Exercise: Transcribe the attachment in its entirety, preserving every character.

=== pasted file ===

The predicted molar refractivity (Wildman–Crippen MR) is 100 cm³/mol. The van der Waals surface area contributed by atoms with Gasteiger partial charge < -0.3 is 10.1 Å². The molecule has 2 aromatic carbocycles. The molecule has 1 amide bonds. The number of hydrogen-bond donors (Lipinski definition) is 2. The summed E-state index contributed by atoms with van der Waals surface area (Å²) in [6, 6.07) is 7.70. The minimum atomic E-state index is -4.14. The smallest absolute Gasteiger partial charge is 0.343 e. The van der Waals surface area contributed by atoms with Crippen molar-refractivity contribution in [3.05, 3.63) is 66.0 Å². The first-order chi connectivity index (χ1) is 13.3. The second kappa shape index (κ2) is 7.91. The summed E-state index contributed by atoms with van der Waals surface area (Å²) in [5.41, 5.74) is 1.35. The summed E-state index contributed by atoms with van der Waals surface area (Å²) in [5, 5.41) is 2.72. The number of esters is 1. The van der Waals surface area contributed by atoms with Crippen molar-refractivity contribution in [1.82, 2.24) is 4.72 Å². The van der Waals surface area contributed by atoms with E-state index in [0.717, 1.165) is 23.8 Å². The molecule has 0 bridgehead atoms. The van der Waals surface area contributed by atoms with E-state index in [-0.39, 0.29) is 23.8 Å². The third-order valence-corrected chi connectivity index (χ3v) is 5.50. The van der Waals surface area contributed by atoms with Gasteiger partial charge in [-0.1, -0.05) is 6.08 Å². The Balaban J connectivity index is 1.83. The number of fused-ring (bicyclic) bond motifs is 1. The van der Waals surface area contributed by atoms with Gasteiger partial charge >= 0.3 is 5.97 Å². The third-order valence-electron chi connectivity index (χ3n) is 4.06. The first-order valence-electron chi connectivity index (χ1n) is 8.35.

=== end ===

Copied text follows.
The predicted molar refractivity (Wildman–Crippen MR) is 100 cm³/mol. The van der Waals surface area contributed by atoms with Gasteiger partial charge < -0.3 is 10.1 Å². The molecule has 2 aromatic carbocycles. The molecule has 1 amide bonds. The number of hydrogen-bond donors (Lipinski definition) is 2. The summed E-state index contributed by atoms with van der Waals surface area (Å²) in [6, 6.07) is 7.70. The minimum atomic E-state index is -4.14. The smallest absolute Gasteiger partial charge is 0.343 e. The van der Waals surface area contributed by atoms with Crippen molar-refractivity contribution in [3.05, 3.63) is 66.0 Å². The first-order chi connectivity index (χ1) is 13.3. The second kappa shape index (κ2) is 7.91. The summed E-state index contributed by atoms with van der Waals surface area (Å²) in [5.41, 5.74) is 1.35. The summed E-state index contributed by atoms with van der Waals surface area (Å²) in [5, 5.41) is 2.72. The number of esters is 1. The van der Waals surface area contributed by atoms with Crippen molar-refractivity contribution in [1.82, 2.24) is 4.72 Å². The van der Waals surface area contributed by atoms with E-state index in [0.717, 1.165) is 23.8 Å². The molecule has 0 bridgehead atoms. The van der Waals surface area contributed by atoms with E-state index in [-0.39, 0.29) is 23.8 Å². The third-order valence-corrected chi connectivity index (χ3v) is 5.50. The van der Waals surface area contributed by atoms with Gasteiger partial charge in [-0.1, -0.05) is 6.08 Å². The Balaban J connectivity index is 1.83. The number of fused-ring (bicyclic) bond motifs is 1. The van der Waals surface area contributed by atoms with Gasteiger partial charge >= 0.3 is 5.97 Å². The third-order valence-electron chi connectivity index (χ3n) is 4.06. The first-order valence-electron chi connectivity index (χ1n) is 8.35.